Free give away rare book this month for SearchKashmir Free Book Project. This is the eleventh book released this year. Remember, these are mostly books that were not previously publicly available online.
In 1926, a British woman, Eve Orme, accompanied her husband on a shikar trip to Ladakh. It was unusual back then for a 'memsahib' to accompany a sahib on a hunting trip to Ladakh. Usually the men would go hunting to Ladakh while their women would lounge in Srinagar. Something that Orme considered ordinary holiday of ordinary woman. She wanted something more. An escape from ordinary.
In around 1945, while Britain was still a war zone, writing this 'Magic Mountain' from here personal diaries proved to be an escape from the harsh realities of World War two.
"I am at home in London with its dusty look of war-weariness; its battered, razed buildings, and its steadfast calm.
A woman passes me in Bond Street, leaving a whiff behind her of what is perhaps her last drain of expensive French scent, minty and aromatic. How strange that after eighteen years, in the heart of this island fortress, an evanescent trail of perfume should still take me back so swiftly to Ladakh. That it should remind me of the cheerful, grinning faces of our ponymen, of Rahim, who wrote though a "munshi" some years after our arrival in England, "My body is in the East, but my eyes and heart, Memsahib, turn always to the West." The ache to be on the road is in my heart again as I think of the mountain, peace, and that almighty silence."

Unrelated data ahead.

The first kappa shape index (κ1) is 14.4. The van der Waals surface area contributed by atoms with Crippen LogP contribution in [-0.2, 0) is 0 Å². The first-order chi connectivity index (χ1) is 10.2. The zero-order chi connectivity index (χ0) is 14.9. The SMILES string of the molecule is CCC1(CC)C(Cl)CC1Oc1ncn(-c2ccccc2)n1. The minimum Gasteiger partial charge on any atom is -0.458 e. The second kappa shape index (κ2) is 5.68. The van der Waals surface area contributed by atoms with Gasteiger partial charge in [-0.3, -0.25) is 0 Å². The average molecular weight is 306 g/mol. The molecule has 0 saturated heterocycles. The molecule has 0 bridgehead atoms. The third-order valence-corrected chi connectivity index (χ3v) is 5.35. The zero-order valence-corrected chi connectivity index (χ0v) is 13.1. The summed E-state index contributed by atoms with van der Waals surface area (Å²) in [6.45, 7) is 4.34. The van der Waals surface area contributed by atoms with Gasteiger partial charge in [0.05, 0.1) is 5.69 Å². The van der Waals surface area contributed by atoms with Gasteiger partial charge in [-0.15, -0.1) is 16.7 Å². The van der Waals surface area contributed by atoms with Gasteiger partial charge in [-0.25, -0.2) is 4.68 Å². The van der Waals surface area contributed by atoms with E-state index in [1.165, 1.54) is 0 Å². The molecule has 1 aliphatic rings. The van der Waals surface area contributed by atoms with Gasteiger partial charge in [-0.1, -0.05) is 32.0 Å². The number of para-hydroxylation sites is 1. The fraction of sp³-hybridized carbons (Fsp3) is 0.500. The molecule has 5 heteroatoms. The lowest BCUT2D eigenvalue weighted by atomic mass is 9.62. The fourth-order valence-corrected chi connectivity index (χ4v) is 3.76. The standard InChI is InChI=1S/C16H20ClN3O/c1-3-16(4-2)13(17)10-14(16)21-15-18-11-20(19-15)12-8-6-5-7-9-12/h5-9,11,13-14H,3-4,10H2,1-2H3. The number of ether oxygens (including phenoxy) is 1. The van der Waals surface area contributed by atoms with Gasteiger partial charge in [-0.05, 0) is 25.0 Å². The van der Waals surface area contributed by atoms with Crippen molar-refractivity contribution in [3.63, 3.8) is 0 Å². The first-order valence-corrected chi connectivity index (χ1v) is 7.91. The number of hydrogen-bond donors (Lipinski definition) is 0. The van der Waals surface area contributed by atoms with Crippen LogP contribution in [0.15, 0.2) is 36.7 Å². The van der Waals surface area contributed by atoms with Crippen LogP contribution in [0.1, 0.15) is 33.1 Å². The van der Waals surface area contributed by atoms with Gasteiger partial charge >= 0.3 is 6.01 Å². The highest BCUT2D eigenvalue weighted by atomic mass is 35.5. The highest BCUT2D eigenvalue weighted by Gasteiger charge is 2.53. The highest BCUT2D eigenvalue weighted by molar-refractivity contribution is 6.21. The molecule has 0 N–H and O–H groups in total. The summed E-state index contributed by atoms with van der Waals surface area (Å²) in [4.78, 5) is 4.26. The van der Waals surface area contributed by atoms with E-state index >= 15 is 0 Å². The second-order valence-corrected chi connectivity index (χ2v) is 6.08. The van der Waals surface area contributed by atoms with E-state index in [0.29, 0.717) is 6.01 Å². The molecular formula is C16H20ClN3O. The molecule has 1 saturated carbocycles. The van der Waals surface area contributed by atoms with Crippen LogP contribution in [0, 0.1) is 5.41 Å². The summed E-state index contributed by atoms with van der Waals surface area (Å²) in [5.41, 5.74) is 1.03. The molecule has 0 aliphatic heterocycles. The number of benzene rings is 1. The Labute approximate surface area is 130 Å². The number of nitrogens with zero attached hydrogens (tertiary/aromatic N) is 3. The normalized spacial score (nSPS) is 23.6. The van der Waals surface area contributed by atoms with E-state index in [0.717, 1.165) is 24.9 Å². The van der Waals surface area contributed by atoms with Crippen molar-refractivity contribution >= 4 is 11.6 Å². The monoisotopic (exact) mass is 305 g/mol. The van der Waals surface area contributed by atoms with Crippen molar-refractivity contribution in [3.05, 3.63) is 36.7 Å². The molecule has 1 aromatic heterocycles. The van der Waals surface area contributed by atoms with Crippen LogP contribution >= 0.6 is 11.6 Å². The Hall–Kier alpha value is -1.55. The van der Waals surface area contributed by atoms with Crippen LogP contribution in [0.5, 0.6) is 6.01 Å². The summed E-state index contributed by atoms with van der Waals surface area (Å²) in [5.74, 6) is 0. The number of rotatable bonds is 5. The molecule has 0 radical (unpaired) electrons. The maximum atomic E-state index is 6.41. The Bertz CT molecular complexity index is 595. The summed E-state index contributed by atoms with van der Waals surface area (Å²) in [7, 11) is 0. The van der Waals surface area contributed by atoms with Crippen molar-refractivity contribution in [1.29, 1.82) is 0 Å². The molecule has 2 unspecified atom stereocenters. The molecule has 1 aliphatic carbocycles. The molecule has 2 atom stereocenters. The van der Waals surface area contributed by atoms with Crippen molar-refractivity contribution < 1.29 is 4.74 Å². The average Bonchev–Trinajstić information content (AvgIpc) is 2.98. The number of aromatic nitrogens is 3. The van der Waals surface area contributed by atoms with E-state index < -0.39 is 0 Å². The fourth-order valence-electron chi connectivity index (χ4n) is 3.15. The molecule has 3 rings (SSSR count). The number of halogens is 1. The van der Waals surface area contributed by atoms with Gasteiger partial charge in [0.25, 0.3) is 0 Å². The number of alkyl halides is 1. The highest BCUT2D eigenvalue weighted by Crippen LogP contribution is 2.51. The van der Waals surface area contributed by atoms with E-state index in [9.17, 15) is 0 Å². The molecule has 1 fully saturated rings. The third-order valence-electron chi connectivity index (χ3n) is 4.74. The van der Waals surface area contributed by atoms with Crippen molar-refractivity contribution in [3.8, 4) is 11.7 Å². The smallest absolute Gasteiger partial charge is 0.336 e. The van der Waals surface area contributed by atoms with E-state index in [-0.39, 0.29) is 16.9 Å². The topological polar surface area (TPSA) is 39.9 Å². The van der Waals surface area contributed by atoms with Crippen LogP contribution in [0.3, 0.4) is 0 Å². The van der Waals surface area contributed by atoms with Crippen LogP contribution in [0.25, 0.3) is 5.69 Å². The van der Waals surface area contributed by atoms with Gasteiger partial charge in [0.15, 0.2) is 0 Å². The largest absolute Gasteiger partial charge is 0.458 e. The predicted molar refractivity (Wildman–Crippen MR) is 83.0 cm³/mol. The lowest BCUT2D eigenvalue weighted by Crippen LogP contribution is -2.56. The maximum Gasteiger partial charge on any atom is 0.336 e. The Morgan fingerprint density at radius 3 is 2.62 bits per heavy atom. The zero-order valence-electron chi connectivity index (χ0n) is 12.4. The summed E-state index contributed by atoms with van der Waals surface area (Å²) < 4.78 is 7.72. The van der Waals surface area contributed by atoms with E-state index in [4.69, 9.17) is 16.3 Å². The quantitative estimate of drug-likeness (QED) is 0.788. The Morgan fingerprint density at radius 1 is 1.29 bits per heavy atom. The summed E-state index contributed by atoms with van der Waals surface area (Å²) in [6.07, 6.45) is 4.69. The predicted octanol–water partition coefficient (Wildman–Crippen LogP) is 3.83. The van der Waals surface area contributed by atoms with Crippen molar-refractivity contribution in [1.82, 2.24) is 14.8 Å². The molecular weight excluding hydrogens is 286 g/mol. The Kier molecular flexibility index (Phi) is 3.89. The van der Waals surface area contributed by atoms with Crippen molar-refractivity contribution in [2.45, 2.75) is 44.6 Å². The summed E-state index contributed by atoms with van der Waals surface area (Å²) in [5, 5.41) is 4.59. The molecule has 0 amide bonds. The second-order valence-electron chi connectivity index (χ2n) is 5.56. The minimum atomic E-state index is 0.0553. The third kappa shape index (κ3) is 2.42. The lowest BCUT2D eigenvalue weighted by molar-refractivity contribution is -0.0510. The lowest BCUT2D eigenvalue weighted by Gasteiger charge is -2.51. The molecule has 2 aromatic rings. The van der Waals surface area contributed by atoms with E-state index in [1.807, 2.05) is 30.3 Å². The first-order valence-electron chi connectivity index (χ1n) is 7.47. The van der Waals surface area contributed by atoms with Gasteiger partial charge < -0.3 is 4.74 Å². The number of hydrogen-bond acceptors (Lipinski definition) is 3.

Ladakhis staging a skit in about the sahibs visiting their land. They make fun of the fact that Kashmiris are not great mountaineers.
In Ladakh, Eve Orme met novelist Martin L Gompertz, famous as 'Ganpat'. Ganpat went to write about his experience of the trip in 'Magic Ladakh' (1928).
Eve Orme also met a French woman named Mlle La Fougie who was travelling alone in the region looking for Ladakhi paintings.